The economy is on pause and scores of businesses are facing huge losses, but for private equity the hunt for wealth management firms continues. Why? Because the demand for financial advice may be even more acute now and advisory firms offer a welcome annuity stream of reliable income in spite of overall market volatility.
“We think that the RIA space is just a terrific industry, for all of the reasons it was two months ago, and for the reasons it was two years before that, and five years before that,” says Roy Burns of Boston-based PE firm TA Associates, whose firm owns Wealth Enhancement Group, said.
“The tailwinds of independent advice and supporting clients through thick and thin really doesn’t change based on economic activity. It’s a needed service, clients need advice, and the best way to get that advice is through a fiduciary.”
Hightower CEO Bob Oros, whose firm has acquired numerous broker teams and wealth management teams the last ten years and has the financial backing of Boston-based private equity shop Thomas H. Lee Partners, said that his firm is continuing to do deals while working completely remotely.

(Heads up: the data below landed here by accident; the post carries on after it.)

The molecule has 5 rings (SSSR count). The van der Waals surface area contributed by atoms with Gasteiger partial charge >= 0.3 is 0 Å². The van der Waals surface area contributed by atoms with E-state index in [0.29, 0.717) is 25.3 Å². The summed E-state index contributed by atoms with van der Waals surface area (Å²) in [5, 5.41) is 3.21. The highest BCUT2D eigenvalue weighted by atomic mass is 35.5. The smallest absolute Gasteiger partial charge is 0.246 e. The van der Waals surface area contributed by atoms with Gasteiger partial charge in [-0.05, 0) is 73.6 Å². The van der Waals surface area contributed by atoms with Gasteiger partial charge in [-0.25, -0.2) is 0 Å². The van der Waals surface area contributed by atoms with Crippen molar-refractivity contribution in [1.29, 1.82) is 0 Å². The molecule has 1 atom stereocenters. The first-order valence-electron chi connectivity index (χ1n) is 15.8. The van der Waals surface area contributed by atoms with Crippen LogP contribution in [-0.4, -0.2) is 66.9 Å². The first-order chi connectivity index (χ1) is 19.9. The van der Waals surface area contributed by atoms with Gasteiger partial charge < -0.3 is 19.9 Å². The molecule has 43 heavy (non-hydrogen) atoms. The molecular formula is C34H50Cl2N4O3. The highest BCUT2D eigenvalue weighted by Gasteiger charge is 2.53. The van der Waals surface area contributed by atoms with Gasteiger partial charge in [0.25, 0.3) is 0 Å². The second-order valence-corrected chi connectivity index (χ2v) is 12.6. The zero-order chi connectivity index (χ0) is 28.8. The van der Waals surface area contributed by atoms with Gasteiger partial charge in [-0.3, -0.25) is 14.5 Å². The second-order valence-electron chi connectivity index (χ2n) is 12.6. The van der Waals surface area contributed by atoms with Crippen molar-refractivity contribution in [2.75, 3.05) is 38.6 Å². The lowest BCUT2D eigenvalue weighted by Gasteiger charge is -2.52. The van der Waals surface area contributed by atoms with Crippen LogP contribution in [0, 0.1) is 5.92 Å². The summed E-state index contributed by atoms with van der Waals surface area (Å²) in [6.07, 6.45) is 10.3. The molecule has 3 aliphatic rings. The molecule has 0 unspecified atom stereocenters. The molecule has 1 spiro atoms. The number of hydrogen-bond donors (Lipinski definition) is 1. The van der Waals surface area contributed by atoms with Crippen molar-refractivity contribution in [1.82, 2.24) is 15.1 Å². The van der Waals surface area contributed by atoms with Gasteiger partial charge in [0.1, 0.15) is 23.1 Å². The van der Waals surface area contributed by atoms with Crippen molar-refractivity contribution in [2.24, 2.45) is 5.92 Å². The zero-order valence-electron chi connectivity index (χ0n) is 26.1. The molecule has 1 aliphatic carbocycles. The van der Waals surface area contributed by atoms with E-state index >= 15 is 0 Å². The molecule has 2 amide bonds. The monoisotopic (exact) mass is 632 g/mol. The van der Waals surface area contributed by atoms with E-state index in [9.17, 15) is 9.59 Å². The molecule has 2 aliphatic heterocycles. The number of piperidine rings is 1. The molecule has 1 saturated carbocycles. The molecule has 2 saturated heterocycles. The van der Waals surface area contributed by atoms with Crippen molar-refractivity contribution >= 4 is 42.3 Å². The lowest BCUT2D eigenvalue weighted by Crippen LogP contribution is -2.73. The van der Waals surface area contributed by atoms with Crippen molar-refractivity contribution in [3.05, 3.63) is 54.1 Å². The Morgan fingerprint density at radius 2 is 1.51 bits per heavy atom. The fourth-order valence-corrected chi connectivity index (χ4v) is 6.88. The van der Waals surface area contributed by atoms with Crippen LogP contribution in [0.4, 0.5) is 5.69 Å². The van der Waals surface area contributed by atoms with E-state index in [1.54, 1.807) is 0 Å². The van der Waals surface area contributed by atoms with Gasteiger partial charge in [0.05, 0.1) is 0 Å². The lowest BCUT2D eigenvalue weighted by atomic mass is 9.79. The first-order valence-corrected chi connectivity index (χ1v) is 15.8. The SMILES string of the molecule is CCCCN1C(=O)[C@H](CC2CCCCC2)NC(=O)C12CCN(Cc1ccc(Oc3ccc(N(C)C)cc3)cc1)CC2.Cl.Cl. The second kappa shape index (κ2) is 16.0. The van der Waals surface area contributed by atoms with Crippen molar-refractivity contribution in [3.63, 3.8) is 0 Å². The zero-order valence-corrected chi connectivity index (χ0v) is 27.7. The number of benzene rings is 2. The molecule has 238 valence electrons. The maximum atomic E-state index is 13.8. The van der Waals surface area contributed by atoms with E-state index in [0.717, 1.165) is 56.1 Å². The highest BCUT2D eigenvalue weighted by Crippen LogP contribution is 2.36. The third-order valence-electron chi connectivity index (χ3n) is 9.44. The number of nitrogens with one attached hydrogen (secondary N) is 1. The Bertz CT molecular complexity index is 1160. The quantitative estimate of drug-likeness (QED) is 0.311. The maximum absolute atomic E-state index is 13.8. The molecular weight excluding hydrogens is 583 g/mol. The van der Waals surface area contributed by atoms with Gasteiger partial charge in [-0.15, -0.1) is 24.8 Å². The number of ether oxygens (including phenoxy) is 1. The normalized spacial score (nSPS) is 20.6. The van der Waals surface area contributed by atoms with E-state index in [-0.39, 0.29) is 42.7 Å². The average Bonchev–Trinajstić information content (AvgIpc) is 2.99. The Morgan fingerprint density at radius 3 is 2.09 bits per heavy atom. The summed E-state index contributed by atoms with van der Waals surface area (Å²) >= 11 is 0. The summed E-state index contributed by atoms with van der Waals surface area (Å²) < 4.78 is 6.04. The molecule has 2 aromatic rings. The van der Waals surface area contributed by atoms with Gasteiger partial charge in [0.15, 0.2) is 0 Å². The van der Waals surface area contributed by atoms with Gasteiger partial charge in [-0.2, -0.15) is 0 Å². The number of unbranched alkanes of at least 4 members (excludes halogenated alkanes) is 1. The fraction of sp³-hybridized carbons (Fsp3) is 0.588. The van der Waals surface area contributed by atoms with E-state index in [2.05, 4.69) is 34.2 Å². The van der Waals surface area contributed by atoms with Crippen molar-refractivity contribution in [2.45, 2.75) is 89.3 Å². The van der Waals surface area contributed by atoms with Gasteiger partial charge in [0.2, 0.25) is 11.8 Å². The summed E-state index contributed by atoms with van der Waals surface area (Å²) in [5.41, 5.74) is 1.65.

On April 1, Hightower announced it would buy tax and estate planning specialists, Wellspring Associates of Atlanta, and has several acquisitions in its pipeline.
Flush with capital from years of unabated fundraising, private equity has been slurping up wealth management firms for the last 10 years. Outside of the big wirehouse brokerage firms like UBS, Wells Fargo WFC and Bank of America Merrill Lynch BAC, the advisory business is fragmented — many firms have aging advisors and are lacking viable succession plans.
The industry, which has flourished despite the rise of robo-advisors and passive investing, is ripe for consolidation. Ultimately, the payback of investing in wealth managers could be greater than the typical investments in their two-and-twenty buyout funds.
The high net worth clients of wealth managers are increasingly investing in alternative assets, the stock-in-trade of PE firms.
In the last quarter of 2019, according to PwC, mergers of wealth management firms combined for $26 billion in disclosed deal value across 50 deals.
Over all, there has been a steady growth in deals in the business, last year more than 100 wealth management firms were snapped up compared to about 20 in 2010 and about 80 in 2015.